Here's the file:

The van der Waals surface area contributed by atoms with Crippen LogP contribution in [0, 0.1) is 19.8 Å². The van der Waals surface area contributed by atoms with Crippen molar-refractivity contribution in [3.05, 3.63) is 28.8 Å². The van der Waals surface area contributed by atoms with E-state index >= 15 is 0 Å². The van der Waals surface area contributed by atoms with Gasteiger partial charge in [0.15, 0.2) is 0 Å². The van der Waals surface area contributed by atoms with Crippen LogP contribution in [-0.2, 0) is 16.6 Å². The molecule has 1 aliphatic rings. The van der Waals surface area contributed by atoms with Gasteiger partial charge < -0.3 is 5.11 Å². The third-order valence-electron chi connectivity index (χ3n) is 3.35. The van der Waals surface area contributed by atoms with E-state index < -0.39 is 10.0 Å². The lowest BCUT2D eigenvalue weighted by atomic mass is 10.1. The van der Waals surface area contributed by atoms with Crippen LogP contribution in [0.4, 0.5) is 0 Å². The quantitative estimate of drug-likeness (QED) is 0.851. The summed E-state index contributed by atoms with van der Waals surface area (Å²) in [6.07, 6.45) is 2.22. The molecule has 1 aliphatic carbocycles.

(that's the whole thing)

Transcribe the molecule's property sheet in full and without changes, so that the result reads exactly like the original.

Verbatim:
The van der Waals surface area contributed by atoms with Crippen LogP contribution in [0, 0.1) is 19.8 Å². The van der Waals surface area contributed by atoms with Crippen molar-refractivity contribution in [3.05, 3.63) is 28.8 Å². The van der Waals surface area contributed by atoms with E-state index >= 15 is 0 Å². The van der Waals surface area contributed by atoms with Gasteiger partial charge in [0.15, 0.2) is 0 Å². The van der Waals surface area contributed by atoms with Crippen LogP contribution in [-0.2, 0) is 16.6 Å². The molecule has 1 aliphatic rings. The van der Waals surface area contributed by atoms with Gasteiger partial charge < -0.3 is 5.11 Å². The third-order valence-electron chi connectivity index (χ3n) is 3.35. The van der Waals surface area contributed by atoms with E-state index < -0.39 is 10.0 Å². The lowest BCUT2D eigenvalue weighted by atomic mass is 10.1. The van der Waals surface area contributed by atoms with Crippen LogP contribution in [0.4, 0.5) is 0 Å². The quantitative estimate of drug-likeness (QED) is 0.851. The summed E-state index contributed by atoms with van der Waals surface area (Å²) in [6.07, 6.45) is 2.22. The molecule has 1 aliphatic carbocycles.